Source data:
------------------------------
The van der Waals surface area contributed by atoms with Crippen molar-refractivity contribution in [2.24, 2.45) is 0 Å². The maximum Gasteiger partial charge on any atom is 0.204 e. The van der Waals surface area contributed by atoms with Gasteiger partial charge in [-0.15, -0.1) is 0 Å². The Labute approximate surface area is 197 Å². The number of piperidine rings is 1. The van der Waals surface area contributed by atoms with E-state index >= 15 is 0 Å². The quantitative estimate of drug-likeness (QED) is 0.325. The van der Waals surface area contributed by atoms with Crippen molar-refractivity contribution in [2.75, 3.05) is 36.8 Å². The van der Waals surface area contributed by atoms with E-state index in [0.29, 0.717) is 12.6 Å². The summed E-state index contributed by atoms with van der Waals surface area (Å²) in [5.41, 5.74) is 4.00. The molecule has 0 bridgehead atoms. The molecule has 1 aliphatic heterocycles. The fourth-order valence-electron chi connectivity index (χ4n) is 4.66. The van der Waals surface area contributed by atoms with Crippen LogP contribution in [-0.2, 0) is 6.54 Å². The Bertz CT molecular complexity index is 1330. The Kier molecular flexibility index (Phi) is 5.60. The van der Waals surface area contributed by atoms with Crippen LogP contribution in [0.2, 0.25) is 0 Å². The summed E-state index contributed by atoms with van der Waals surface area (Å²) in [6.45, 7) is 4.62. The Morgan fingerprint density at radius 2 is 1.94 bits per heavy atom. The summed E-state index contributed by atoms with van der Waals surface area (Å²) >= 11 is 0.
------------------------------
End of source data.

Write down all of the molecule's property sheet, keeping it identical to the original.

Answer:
The van der Waals surface area contributed by atoms with Crippen molar-refractivity contribution in [2.24, 2.45) is 0 Å². The maximum Gasteiger partial charge on any atom is 0.204 e. The van der Waals surface area contributed by atoms with Gasteiger partial charge in [-0.15, -0.1) is 0 Å². The Labute approximate surface area is 197 Å². The number of piperidine rings is 1. The van der Waals surface area contributed by atoms with E-state index >= 15 is 0 Å². The quantitative estimate of drug-likeness (QED) is 0.325. The van der Waals surface area contributed by atoms with Crippen molar-refractivity contribution in [2.75, 3.05) is 36.8 Å². The van der Waals surface area contributed by atoms with E-state index in [0.29, 0.717) is 12.6 Å². The summed E-state index contributed by atoms with van der Waals surface area (Å²) in [5.41, 5.74) is 4.00. The molecule has 0 bridgehead atoms. The molecule has 1 aliphatic heterocycles. The fourth-order valence-electron chi connectivity index (χ4n) is 4.66. The van der Waals surface area contributed by atoms with Crippen LogP contribution in [-0.2, 0) is 6.54 Å². The Bertz CT molecular complexity index is 1330. The Kier molecular flexibility index (Phi) is 5.60. The van der Waals surface area contributed by atoms with Crippen LogP contribution in [0.2, 0.25) is 0 Å². The summed E-state index contributed by atoms with van der Waals surface area (Å²) in [6.45, 7) is 4.62. The Morgan fingerprint density at radius 2 is 1.94 bits per heavy atom. The summed E-state index contributed by atoms with van der Waals surface area (Å²) >= 11 is 0.